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OWOE - Wind Power - Where is wind energy produced?
  Figure 1 - Map of US Wind Resource Estimates at 80m Height (NREL)
Figure 1 - Map of US Wind Resource Estimates at 80m Height (NREL)
Figure 2 - Map of Current Installed Wind Capacity (NREL)
Where is wind energy produced?

Utility-scale wind farms are generally located in areas with average annual wind speeds of at least 10 miles per hour. Ideal locations are characterized by near constant, non-turbulent wind throughout the year, with few sudden powerful bursts of wind. The NREL has plotted wind potential based on wind speed for the entire United States, both onshore and offshore. Figure 1 illustrates wind potential at 80m height. In the lower 48 states the plot shows significant wind potential along both east and west coasts as well as the Great Lakes, plus a wide swath across the Great Plains. It's interesting to note that using the 10 mph limit, which converts to approximatley 4.5 m/s, a large majority of the US land mass and near offshore has the potential for supporting wind turbines.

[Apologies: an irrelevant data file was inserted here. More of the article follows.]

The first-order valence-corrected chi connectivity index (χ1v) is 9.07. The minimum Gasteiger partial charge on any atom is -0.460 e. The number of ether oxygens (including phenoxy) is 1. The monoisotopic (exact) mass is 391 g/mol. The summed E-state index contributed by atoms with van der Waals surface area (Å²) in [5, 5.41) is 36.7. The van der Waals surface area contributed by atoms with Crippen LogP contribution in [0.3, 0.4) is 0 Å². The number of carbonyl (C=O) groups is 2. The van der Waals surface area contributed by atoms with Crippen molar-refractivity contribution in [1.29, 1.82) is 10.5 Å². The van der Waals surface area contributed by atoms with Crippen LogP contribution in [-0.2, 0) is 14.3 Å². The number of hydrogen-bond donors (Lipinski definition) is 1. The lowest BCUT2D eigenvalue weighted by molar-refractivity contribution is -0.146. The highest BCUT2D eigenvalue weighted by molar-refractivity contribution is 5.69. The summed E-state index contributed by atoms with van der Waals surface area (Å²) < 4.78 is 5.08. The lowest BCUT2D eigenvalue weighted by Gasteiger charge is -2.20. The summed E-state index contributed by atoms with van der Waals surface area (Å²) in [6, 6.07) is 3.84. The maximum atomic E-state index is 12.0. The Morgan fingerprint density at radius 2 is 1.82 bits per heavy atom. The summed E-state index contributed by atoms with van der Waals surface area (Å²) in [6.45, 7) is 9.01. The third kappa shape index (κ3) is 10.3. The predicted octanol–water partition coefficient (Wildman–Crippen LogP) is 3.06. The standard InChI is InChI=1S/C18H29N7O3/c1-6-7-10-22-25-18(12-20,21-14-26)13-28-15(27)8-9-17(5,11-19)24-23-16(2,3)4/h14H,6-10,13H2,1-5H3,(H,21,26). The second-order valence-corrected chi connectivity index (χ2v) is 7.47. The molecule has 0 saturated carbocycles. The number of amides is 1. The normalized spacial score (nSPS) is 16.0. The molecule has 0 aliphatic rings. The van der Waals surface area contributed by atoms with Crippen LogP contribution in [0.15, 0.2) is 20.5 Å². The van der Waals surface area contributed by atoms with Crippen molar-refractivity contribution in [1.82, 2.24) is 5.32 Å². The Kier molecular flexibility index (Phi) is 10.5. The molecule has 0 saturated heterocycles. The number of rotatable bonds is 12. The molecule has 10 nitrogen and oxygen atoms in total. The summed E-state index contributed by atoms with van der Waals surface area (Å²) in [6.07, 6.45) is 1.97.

As of July 2015 the top three wind producing states were: 1) Texas with 15.6 GW, 2) California with 6.0 GW, and 3) Iowa with 5.7 GW. (See Figure 2) In terms of wind power as a percentage of total power produced, Iowa with 28%, South Dakota with 25% and Kansas with 22% were the leaders. Texas and California, although the biggest producers on a MW basis, only produced 9% and 7%, respectively, of their total power needs from wind.

A new report published by the US Department of Energy titled "Enabling Wind Power Nationwide" has concluded that the deployment of taller wind turbines (already prevalent in Germany with average hub heights at 116 m) will expand U.S. land area available for wind deployment by 54%. Further innovation and increasing heights to 140 m will increase that further to 67%.At that point wind power can be a significant source of electricity generation in all 50 states.

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